At an auction in December 2010, I acquired a double-breasted men’s mink stroller coat owned by Edward Gorey. It was an unlikely purchase: I hadn’t intended to bid on anything, had never been to a proper auction before, and had very little money to my name.
I was there to write something about the once-in-a-lifetime auction of Gorey’s personal hoard of fur coats—twenty-one in all. I was a Gorey fan, not, outside a first edition or two, a collector. But that morning, I had deposited a meager paycheck from adjunct professing, and I began to feel the emergence of a dream. I could own the coat. Why couldn’t I at least try? I could at least pretend to be that person who wins precious objects at auction.
Things had been rough for me that week. My bathroom pipes had burst and flooded my apartment, and my husband, my dog, and I had been living in a windowless, airless, basement hotel room of the Holiday Inn on Fourth Avenue in Brooklyn with the sound of the building’s central-air ducts constantly humming. Just days before, I had been walking my dog at nine on a Monday night and accidentally stumbled into an attempted break-in and rape. I had a gun in my face and my life threatened. I was told I would be killed.
The auction, the idea of writing about it, was meant to be an escape—a day-killer when the days were too long, from teaching and hotel living, and I was trying to recover my nerves. The auction was a small, strange room of unpredictability. There weren’t more than a dozen souls registered to bid; it was also live online. The room was sparse, some cases for the books, hangers and racks for the coats, and chairs for bidders. It felt a good deal less rich than I’d imagined, which only fueled the idea I might have a chance to win. And I did win, I won the last coat, due to a fluke, two coats had been switched and they had to redo the bidding, and by then, the room had taken pity on me and my paddle. So began my relationship with the magical acquisition.
It was a strange thing to have. It didn’t change my luck for long—I’ve always had tremendous bad luck—but it did change my attitude. The coat became a doorway to friendships, to stories, to further dreams. I took it to the ballet with a friend, I took it to parties, I took it to dinners. I probably have more than thirty photographs of distinguished writers wearing the Gorey fur—a few more and it could be a book. A couple times, I received e-mails telling me it changed a life to have put it on. I wondered if I could learn more about it.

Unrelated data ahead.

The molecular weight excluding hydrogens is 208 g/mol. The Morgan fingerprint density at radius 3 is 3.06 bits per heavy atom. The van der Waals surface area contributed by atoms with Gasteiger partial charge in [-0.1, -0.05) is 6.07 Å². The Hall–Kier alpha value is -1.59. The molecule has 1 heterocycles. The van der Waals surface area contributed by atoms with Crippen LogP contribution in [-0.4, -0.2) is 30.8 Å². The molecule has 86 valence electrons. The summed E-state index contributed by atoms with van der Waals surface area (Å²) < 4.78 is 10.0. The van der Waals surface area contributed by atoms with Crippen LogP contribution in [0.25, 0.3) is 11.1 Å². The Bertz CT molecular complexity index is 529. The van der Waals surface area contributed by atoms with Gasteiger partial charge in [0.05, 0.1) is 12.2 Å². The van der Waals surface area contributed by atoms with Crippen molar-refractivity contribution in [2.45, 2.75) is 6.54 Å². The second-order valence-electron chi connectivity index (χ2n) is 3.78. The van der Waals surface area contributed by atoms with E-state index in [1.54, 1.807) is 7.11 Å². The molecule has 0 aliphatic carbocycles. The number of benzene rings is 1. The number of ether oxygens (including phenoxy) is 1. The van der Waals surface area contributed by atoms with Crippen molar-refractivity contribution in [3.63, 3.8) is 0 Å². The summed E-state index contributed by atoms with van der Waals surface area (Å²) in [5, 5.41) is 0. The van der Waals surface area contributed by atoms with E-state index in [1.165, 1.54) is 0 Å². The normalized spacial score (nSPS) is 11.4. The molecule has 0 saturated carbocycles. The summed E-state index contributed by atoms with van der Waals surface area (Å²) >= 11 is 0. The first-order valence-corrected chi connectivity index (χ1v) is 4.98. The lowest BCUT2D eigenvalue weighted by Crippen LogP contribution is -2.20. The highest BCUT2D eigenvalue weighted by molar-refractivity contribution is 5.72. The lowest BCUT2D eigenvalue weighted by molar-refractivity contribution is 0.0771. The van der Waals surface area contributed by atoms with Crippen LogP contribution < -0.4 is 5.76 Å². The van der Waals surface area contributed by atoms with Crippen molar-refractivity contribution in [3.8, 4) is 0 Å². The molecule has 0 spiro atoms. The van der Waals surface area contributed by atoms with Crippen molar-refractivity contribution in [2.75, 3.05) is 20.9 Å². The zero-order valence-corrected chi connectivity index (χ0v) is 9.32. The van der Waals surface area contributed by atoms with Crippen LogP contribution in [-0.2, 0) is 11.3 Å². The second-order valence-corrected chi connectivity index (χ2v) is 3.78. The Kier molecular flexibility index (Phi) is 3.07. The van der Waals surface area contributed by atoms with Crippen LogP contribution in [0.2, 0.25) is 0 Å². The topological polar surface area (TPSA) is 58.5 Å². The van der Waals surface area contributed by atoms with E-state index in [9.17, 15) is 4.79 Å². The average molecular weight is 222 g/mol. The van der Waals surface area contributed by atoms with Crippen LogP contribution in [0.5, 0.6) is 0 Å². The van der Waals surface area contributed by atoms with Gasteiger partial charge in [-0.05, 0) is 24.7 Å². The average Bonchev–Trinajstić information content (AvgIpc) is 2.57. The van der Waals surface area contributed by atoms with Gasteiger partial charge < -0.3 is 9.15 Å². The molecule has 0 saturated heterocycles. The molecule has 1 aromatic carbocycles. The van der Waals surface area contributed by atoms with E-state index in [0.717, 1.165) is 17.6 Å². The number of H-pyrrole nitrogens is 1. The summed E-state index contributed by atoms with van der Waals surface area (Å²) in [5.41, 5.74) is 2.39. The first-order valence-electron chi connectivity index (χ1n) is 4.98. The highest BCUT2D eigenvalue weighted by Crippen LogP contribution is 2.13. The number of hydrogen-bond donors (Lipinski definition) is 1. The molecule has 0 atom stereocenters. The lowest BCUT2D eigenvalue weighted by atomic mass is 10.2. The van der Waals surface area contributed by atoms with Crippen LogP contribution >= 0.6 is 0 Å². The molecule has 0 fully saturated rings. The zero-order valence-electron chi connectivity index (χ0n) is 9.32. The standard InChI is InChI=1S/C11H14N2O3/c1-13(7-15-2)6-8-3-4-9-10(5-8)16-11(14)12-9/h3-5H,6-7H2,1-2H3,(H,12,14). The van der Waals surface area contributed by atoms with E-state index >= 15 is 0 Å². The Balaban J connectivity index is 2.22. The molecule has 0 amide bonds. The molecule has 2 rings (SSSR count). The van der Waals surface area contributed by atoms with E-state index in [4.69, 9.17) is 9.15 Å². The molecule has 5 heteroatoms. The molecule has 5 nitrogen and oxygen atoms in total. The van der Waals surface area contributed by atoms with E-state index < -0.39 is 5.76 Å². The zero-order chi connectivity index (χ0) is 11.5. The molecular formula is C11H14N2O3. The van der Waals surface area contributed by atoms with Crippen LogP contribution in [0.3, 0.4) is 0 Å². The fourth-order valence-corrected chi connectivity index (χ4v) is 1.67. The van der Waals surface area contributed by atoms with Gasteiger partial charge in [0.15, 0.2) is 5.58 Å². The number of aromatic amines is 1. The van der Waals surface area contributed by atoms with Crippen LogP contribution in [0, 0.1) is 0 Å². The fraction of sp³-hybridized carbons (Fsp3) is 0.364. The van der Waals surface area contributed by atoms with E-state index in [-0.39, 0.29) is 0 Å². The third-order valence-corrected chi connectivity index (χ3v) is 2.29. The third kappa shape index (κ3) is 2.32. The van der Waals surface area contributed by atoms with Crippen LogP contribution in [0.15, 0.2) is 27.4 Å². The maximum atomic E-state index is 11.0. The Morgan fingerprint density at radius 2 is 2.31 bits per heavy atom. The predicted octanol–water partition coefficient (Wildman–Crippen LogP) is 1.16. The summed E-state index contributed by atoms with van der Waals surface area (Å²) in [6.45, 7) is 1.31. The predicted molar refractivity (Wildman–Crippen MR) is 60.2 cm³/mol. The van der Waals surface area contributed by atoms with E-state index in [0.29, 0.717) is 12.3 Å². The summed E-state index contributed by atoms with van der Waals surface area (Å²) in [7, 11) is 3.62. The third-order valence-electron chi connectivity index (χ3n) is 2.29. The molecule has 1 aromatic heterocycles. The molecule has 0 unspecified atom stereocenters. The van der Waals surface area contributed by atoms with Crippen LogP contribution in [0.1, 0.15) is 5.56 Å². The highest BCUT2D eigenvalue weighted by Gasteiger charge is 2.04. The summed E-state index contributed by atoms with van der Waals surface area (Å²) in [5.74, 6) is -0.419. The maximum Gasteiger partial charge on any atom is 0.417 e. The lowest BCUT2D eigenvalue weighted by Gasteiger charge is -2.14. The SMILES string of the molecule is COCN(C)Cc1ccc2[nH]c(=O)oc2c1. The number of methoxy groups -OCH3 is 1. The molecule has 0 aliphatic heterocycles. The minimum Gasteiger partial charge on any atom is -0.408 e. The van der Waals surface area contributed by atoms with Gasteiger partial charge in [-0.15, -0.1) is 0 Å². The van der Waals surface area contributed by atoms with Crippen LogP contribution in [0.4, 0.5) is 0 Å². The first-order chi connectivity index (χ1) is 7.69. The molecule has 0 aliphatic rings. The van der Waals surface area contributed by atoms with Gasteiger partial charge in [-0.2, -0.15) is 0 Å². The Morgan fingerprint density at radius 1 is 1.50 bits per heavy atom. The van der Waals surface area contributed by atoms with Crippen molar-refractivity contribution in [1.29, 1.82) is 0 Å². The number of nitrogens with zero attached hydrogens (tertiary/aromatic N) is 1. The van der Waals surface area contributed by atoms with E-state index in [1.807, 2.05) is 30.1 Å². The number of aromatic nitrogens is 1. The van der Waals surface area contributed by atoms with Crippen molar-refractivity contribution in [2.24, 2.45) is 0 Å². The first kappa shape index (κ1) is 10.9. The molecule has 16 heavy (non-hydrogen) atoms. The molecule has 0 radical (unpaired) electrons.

I looked extensively online for a picture of Edward Gorey wearing my coat. I looked through books about Gorey for a picture of him in the coat. I looked for the style of coat in his surreal illustrations of the Victorians and Edwardians, perhaps as evidence he’d used it as a model. And it was during this time I began to dream another idea—silly, really—that I would write to Bill Cunningham, the late street-style photographer and New York Times fashion reporter. He would, I decided, unlock the mysteries of my fur. In my daydreams, Cunningham had a file in one of his many cabinets—a file comprising thousands of photos of Edward Gorey, who was known, before he moved mostly to Cape Cod, to stroll around New York City in his fur coats, jeans, and white Converse. Certainly, I thought, Cunningham in his obsessed thoroughness had caught view of Gorey many times. Perhaps he could verify that Gorey wore this particular fur.
There’s something similar and sad about Gorey and Cunningham, something that drew me to them. They were both men who, as many now speculate, were either closeted gay men, repressed, or asexual. They both lived alone. They were both Yankee New Englanders who didn’t fit the mold. They both ignored contemporary fashion and wore something nearly like a uniform: Cunningham had his French janitor’s blue jacket; Gorey, his jeans, white sneaks, and furs. Both were singularly obsessed with the worlds they helped to define. Cunningham was the Nancy Drew of both women’s and men’s fashion, solving the mystery of its twists and turns: he uncovered the narrative through-line, and therefore something about the time and the era and people and the streets. Gorey, in his illustrations and books, invented a world that’s both familiar and not, an uneasy upending of traditional values, propriety, and order. They were both prolific.